As part of a group of researchers from the United States and Canada, Wilton explores the influence of sociocultural sociocultural factors (e.g., cultural worldviews and values) in the context of macro- and micro-level inequalities related to HIV prevention strategies for Black men at risk for HIV infection in both Kumasi and Accra, Ghana. The aim of the project is to conduct a comprehensive needs assessment that will serve as a basis to develop culturally grounded HIV prevention strategies to address key complexities of the AIDS epidemic for Black men in this area.
South Africa represents the largest AIDS epidemic in the world; yet, there is a void in scholarly research that examines the lived experiences of Black men with HIV in South Africa. The primary aim of Wilton's ongoing research project is to explore the ways in which HIV-related stigma has an impact on Black communities in South Africa and to better understand the geographic- and culture-specific contexts of the AIDS epidemic in this region of the world.
Earlier this year, the Human Sciences Research Council (South Africa's statutory research agency in Pretoria) invited Wilton to South Africa to present a keynote paper on "Black Same Gender Men's Communities in the Age of AIDS: The Sociocultural Contexts of Stigma, Marginalization and Structural Inequalities." This paper explored the critical need for the development of and sustained emphasis on interdisciplinary HIV prevention research efforts that provide a paradigm shift and context for the integration of culturally relevant approaches in addressing the complexities of the AIDS epidemic.The presentation was simultaneously aired in Durban and Cape Town, South Africa, and Wilton had opportunities to talk about his work with individuals from those locations following the presentation.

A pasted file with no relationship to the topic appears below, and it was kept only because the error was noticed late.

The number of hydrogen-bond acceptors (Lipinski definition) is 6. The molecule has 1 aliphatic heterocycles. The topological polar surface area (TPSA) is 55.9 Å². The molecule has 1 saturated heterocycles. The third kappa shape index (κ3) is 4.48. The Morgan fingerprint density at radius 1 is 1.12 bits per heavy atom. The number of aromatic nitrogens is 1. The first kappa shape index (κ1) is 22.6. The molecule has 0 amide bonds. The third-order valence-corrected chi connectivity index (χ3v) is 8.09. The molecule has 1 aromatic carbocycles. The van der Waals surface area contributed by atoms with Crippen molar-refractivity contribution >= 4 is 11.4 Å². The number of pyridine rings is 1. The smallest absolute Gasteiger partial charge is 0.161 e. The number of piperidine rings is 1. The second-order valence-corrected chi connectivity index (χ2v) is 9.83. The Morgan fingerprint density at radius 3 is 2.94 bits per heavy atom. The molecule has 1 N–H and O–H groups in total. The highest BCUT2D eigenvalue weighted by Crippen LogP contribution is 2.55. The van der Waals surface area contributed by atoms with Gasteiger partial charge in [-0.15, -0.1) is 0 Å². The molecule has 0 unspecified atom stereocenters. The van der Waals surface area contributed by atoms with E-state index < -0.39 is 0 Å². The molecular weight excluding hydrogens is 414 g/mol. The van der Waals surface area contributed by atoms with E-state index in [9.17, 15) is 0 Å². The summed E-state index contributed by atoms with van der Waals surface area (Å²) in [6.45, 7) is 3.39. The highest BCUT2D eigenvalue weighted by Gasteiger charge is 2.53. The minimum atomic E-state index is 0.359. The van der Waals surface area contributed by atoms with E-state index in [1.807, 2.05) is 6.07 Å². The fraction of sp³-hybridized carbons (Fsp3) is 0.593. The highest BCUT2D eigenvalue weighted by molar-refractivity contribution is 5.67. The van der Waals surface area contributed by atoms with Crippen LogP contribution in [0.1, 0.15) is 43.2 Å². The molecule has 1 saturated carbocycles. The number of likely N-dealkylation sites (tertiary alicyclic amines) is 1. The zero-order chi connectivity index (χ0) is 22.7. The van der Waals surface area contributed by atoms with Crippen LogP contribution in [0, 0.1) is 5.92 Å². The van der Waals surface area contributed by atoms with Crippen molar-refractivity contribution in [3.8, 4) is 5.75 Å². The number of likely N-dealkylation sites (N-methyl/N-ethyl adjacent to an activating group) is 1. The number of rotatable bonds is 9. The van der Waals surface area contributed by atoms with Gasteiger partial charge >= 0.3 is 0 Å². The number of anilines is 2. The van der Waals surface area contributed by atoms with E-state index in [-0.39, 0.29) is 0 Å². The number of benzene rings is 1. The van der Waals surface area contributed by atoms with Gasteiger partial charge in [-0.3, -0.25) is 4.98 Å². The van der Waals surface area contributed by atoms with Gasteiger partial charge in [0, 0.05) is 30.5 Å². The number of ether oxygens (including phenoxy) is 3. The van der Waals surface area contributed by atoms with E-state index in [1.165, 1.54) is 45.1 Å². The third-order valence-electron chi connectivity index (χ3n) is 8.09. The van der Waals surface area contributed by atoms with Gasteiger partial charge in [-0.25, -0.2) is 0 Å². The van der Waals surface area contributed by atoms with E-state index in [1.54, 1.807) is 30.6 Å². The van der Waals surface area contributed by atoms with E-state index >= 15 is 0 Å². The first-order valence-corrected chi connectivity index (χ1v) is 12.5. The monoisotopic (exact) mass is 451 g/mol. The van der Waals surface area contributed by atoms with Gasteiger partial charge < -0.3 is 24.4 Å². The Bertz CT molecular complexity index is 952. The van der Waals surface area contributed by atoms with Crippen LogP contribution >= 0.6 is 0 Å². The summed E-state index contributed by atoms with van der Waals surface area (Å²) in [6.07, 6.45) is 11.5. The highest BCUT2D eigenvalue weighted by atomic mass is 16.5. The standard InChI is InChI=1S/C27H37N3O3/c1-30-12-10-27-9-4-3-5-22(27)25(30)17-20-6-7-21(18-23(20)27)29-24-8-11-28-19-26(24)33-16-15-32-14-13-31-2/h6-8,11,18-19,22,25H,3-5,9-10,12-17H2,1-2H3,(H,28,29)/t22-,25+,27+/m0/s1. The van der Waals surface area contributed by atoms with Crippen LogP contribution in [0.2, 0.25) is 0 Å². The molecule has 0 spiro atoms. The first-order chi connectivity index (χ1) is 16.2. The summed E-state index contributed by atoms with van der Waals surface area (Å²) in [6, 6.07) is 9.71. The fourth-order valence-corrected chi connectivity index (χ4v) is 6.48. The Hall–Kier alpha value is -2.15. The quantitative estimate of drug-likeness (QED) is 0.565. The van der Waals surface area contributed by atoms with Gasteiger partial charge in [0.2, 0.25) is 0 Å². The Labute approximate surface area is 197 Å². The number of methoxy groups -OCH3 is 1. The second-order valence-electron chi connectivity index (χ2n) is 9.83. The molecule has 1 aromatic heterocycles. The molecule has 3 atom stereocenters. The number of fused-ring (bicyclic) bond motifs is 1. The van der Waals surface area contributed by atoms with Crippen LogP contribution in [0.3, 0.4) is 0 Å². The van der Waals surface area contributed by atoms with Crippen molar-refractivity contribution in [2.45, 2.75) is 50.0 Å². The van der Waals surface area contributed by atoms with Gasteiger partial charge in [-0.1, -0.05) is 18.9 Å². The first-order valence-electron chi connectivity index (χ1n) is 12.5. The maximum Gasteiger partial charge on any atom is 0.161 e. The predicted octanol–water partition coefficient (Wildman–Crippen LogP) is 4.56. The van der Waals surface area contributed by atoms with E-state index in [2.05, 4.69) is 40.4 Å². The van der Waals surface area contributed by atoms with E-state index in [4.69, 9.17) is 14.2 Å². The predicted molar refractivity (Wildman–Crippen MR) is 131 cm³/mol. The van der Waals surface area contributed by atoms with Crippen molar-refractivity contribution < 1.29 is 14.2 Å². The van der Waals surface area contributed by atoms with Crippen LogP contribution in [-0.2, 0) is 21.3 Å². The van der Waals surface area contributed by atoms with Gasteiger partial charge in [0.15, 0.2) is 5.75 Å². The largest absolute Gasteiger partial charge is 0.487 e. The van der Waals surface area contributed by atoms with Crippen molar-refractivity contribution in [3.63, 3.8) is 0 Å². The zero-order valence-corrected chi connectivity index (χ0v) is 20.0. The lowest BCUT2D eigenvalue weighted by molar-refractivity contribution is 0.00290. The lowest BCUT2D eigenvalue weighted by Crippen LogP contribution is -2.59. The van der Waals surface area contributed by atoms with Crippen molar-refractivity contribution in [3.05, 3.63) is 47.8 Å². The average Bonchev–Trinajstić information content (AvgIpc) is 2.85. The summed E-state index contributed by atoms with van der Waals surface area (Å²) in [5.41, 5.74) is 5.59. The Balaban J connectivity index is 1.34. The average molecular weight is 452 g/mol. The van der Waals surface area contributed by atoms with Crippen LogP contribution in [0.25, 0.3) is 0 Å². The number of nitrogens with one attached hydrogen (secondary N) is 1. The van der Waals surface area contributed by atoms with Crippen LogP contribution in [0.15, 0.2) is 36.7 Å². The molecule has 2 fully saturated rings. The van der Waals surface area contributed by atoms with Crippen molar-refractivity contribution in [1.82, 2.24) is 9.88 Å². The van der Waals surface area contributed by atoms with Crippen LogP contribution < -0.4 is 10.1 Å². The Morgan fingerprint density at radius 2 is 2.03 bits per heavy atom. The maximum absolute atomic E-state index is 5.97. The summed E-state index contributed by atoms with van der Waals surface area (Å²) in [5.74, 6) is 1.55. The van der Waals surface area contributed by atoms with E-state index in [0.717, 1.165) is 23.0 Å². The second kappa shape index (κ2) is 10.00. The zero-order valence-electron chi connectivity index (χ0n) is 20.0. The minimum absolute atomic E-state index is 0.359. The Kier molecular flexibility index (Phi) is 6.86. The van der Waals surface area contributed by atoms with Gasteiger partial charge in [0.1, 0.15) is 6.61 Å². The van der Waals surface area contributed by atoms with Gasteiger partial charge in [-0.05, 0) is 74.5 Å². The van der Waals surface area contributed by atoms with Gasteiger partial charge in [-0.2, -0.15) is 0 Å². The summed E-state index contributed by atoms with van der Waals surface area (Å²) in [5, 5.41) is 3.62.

By Kathleen Rubino '13
Laurie McKeveny, MS '81, grew up in Conklin, N.Y., and always knew she wanted to be a teacher, especially with so many educators in her family.